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Using Garritan Keyswitches



Musicians know there is more than one way to produce sound out of any instrument. When studying orchestration and arranging, we learn the idiosyncrasies of each individual instrument and how to best leverage them.

Garritan libraries have a number of instruments that use multiple techniques – a violin can bow or pluck, a cello section might play con sordino, and brass instruments often are called to play a variety of different mutes – so how can a musician easily switch to these instrument-specific performance techniques when using the Garritan sounds?

Many Garritan libraries include instruments with keyswitches. These instruments contain multiple sets of samples for each pitch, offering access to different articulations and techniques that you can easily switch between without needing to load a new patch or send any program change messages. This is very useful while playing a Garritan instrument live, or when writing for a larger ensemble.

When selecting a Garritan patch, you can easily identify those that contain keyswitches by a “KS” at the end of their names. Once you’ve selected such a patch, the specific Keyswitches can visually be identified on the left side of the ARIA Player’s on-screen keyboard player in pink.  The currently selected keyswitch is a light peach color.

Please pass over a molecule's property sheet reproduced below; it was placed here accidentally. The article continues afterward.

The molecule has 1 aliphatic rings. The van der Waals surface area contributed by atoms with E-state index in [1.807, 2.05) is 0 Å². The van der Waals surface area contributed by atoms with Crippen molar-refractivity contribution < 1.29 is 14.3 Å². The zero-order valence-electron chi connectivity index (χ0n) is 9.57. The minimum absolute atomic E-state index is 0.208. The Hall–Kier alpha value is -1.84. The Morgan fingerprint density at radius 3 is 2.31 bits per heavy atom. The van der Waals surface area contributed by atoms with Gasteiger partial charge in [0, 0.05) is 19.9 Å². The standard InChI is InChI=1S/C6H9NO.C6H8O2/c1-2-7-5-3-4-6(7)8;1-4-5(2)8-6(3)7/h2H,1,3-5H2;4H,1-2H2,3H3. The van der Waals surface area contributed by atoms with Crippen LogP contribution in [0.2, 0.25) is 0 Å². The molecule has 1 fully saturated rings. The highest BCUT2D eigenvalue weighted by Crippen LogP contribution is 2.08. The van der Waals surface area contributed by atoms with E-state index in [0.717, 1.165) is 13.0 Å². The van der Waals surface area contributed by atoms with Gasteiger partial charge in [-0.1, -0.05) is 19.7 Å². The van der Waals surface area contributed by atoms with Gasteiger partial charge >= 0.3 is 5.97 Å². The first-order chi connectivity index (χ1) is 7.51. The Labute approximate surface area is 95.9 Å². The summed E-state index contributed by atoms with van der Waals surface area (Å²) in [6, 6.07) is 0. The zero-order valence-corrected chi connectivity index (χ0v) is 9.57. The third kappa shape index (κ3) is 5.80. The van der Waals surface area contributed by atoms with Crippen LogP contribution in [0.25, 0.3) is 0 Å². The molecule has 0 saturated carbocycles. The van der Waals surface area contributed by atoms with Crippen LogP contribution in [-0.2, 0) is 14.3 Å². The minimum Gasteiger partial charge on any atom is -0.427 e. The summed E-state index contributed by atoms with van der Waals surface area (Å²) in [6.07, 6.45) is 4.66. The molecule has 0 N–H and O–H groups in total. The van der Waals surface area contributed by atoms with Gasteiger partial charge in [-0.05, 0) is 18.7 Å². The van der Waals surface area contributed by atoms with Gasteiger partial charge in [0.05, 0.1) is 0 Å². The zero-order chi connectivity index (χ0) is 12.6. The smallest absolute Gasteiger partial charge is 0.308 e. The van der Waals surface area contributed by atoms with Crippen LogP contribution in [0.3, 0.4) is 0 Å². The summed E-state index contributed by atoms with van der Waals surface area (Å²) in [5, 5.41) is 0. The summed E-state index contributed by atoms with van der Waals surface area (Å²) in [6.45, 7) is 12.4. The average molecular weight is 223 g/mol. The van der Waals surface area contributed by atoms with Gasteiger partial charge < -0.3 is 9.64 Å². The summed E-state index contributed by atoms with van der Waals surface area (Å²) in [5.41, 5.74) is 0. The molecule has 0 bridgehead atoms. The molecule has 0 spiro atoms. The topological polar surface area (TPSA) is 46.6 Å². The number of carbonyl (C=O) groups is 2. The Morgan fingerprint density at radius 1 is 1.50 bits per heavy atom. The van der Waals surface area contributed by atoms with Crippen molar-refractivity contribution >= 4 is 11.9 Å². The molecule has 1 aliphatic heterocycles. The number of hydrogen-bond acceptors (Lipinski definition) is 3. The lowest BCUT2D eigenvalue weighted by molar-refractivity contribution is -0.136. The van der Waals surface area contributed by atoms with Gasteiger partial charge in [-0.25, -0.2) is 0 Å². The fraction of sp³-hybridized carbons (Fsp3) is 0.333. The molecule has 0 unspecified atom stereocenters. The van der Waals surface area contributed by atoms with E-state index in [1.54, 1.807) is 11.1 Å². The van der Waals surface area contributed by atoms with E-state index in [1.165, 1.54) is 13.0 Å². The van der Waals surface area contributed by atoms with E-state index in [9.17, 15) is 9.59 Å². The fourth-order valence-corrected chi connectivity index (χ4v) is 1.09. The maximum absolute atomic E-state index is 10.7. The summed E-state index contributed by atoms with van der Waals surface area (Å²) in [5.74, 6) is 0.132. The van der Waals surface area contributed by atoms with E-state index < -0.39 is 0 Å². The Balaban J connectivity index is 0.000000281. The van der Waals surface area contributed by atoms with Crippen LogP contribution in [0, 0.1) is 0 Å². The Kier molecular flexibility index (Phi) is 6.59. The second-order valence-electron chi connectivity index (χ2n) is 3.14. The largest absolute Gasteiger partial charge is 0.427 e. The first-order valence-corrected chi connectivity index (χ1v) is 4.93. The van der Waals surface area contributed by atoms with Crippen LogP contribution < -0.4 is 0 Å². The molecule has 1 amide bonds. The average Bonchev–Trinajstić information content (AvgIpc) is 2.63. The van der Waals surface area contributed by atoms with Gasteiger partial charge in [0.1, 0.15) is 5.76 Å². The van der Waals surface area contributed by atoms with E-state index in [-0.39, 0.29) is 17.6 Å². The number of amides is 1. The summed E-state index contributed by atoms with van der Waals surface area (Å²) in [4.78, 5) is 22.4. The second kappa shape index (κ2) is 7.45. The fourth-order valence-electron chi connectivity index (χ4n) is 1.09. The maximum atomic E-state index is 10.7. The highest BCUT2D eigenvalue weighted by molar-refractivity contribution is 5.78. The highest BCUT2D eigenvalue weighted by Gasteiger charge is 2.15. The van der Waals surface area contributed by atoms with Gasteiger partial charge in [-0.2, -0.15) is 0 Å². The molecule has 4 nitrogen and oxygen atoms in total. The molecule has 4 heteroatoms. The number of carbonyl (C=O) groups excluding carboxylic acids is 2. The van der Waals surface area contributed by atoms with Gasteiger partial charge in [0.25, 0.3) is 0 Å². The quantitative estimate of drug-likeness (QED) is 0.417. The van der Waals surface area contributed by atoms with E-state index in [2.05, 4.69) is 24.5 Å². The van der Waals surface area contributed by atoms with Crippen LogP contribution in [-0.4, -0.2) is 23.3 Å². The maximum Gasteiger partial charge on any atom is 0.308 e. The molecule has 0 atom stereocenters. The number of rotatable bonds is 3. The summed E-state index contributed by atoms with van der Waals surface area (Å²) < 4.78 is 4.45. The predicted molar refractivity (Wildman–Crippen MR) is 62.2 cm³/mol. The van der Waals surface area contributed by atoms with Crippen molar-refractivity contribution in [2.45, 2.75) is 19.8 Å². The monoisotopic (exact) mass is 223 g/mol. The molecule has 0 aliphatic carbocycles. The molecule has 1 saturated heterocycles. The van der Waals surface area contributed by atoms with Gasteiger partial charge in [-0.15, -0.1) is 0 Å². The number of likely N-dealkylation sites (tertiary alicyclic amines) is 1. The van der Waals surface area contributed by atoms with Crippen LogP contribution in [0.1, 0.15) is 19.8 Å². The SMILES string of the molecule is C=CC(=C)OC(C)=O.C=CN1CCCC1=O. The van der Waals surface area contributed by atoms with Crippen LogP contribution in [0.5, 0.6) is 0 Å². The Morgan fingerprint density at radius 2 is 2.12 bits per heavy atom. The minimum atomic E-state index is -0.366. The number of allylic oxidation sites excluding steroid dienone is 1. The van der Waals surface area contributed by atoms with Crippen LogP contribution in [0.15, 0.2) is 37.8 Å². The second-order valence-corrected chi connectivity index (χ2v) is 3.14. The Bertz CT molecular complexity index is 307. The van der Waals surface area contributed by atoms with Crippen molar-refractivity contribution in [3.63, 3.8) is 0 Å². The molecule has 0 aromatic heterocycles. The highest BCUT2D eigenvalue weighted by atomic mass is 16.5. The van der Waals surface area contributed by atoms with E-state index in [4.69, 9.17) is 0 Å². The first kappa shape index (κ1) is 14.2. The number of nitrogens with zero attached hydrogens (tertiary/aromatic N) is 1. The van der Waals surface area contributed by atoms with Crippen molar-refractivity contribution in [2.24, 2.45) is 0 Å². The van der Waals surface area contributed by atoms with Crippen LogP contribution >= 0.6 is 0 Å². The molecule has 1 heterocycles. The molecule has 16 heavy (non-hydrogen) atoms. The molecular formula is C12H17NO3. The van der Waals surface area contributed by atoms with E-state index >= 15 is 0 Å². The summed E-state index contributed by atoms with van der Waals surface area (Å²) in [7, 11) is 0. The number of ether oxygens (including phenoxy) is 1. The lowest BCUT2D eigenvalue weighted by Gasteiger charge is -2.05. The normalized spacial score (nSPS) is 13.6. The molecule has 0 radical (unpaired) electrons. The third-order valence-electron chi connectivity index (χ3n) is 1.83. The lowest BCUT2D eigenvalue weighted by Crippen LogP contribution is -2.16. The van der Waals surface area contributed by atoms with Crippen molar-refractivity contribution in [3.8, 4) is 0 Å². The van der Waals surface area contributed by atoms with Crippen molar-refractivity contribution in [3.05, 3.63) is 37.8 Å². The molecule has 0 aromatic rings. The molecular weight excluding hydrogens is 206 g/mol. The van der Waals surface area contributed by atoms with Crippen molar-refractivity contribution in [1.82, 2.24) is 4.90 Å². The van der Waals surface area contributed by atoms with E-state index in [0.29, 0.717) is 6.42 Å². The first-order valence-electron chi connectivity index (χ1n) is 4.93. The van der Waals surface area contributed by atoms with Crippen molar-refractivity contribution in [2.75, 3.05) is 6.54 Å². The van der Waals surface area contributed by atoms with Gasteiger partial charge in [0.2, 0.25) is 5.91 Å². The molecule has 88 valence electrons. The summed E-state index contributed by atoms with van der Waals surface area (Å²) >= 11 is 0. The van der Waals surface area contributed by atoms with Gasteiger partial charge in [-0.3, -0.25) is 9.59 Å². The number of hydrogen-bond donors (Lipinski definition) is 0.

Aria Player screenshot 625

When performing live you can access these keyswitches by playing both the pitch you want the instrument to perform AND the associated keyswitch (often far below the range of the given instrument) to produce the desired technique.

When using a notation program you will want to use the notation patches, which also have keyswitches, but are coded and intended for notation software.  They will be the patches that start with “n-“. The notation programs will use MIDI to trigger them through their playback controls. In a notation program such as Finale or Sibelius, most keyswitches are automatically triggered through the use of an expression or technique text, respectively. The notation interprets your text expression and executes the keyswitch seamlessly.

Wondering how to create your own keyswitches in Finale? Want to hear more about other Garritan tools to help you on the fly? Have any other questions? Please leave a comment for us below.


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